4th of July Parade Librarian Style
A few months ago the rumblings of an idea started reverberating throughout our library branch, the Bookmobile should be in our town's 4th of July parade! Apparently the Bookmobile had made appearances in an event in every other town in our district, with the exception of ours. How could this be? The appearance equity equation had to be balanced!
The Bookmobile is part of our network's outreach department, or, as @jacobtothe recently told me, the outcast department. He would know, he is one. HA! I have been referring to him as an Outreach Puke since he abandoned our branch for the social part of librarian work, but outcast has a nice ring to it. Plus there are all sorts of Outkast songs that I can write ridiculous parodies to and annoy JT for years! That's a win-win scenario right there!
Sorry, I diverted a bit. Anyway, our town has a few parades, but it was agreed upon that the Independence Day parade would make the most sense to walk in, and I agree. I still haven't recovered from being the Snow Queen in one of the last town functions that the library participated in. Wearing a fire engine red ball gown in single digit weather whilst leading carols was not in the job description. Hmmm...walking in front of a huge book filled bus and throwing candy wasn't either, but I am always up for adventure!
I have never been in a parade before, but I sure love watching them. My manager told me to bring my daughter too. Intern I loves to participate in library functions. She and my manager's daughter, Intern J, got to parade themselves in front of the Bookmobile dispersing library card applications and magnets bearing the library network's logo. Tween happiness achieved.
The cool thing about our town's 4th parade is you just show up, grab a participant ribbon from one of our town elders, and get in line. That's it! Anyone is welcome. There are 40 year old trucks without doors, shirtless people in flag shorts dancing, superheros in golf carts, A LOT of patriotic music blared from UTV's and assorted vehicles, and the usual assortment of townies that can be counted on to show up every year. I love it! Low key, relaxed, non-bureaucratic, it's awesome!
As we lined up, it was explained to me that not only was I allowed to throw candy to the children (SQUEE!), but I also was to engage in the art of crowd control. The Bookmobile is a big bus, with a wide turning radius, so we needed to keep the spectators a safe distance back from the bus. Pieces of cake. I used the candy to achieve crowd control, as I carefully chucked it up against the curb. It's kind of like when I feed pigs or broiler chickens, just throw the food where you want the ravenous piranhas to go.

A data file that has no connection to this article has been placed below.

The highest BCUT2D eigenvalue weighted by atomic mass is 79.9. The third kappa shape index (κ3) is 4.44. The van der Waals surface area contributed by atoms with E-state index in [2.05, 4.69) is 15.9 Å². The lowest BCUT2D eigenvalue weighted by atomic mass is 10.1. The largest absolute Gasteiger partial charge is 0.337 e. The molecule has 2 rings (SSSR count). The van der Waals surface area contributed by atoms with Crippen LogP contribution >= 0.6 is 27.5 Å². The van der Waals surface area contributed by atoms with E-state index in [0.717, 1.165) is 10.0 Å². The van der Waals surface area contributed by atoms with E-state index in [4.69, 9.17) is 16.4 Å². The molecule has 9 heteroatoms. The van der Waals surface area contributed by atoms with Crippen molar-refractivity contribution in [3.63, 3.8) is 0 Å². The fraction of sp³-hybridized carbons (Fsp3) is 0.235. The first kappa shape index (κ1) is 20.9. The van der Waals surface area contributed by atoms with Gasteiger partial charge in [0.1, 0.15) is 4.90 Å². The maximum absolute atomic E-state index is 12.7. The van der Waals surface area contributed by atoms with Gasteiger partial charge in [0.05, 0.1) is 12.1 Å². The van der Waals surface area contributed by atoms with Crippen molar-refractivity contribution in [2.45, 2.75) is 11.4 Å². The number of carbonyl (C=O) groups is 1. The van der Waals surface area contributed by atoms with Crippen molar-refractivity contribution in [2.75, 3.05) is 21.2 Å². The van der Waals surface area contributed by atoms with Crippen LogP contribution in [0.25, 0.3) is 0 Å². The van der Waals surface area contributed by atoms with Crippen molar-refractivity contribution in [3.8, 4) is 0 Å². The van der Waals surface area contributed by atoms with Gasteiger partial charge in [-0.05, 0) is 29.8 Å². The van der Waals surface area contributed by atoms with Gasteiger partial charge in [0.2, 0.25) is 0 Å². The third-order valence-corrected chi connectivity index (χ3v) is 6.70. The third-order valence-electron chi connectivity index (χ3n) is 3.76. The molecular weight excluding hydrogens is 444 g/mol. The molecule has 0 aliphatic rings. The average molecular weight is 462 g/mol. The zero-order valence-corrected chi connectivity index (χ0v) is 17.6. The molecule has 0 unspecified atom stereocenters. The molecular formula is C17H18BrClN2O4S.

@jacobtothe was not so subtly reminded, again, to throw the candy to, not at the children. Apparently there was a slingshot idea that had been nixed as well. Sigh, outcasts are really a challenge sometimes.😉 We began rolling down the street with the rest of the entrants after waiting around for awhile.
It's important to note that while we were waiting to procession down the streets of our town that the Commander of the Bookmobile gave us a tour. I will ashamedly admit at this juncture that I had never set foot on the rolling book repository. It is a pretty cool bit of moving space, and as a librarian I really appreciated its organizational structure and collection features that were uniquely tailored to the community that it serves. The Bookmobile rocks novel patterned socks!
Something that shocked us as we rolled along the streets of town was the sheer volume of people lining them. In years past our parade lasted probably all of ten minutes, just a bunch of locals lined up on Maine Street doing our thing. There were at least a couple of thousand spectators crushed onto the streets of our town. The secret is definitely out about our awesome little lake village.
This crush of folks presented us a with a bit of a problem. Although we had what I thought was more than a fair bit of candy, we were quickly running out. Due to the massive amount of attendance, we easily needed five times the amount of sweets that we currently possessed. I did my best to spread the wealth, but I have to admit the worst feeling ever is to be out of candy when there is a crush of expectant looking children casting their glucose desiring eyes upon your over dressed form.
Good thing the Bookmobile has a horn! Our driver would blast that beast of a horn and I swear its reverberations caused people to lose their minds. Every time she honked there were more screams and WOOO'S than at a Harry Styles concert!
We finished the parade and all of us hopped onto the Bookmobile and cruised back to the library. A couple of things were agreed upon:
That parade was way larger than last year!
We needed a small kiddie pool amount of candy!
And we were totally doing the whole Bookmobile in the parade thing again next year!
As we dispersed to go enjoy the rest of our day, I gave Intern I a squeeze and pondered the rather largish amount of mirth that I was currently emanating. It is some kind of marvelous to engage in your community. That theme was continued as we stopped at our town's newest restaurant and I bought Intern I a massive ice cream cone, spent the afternoon paddleboarding and swimming with my family on our beautiful lake, and watched our town's yearly firework display with a very boisterous and enthusiastic crowd.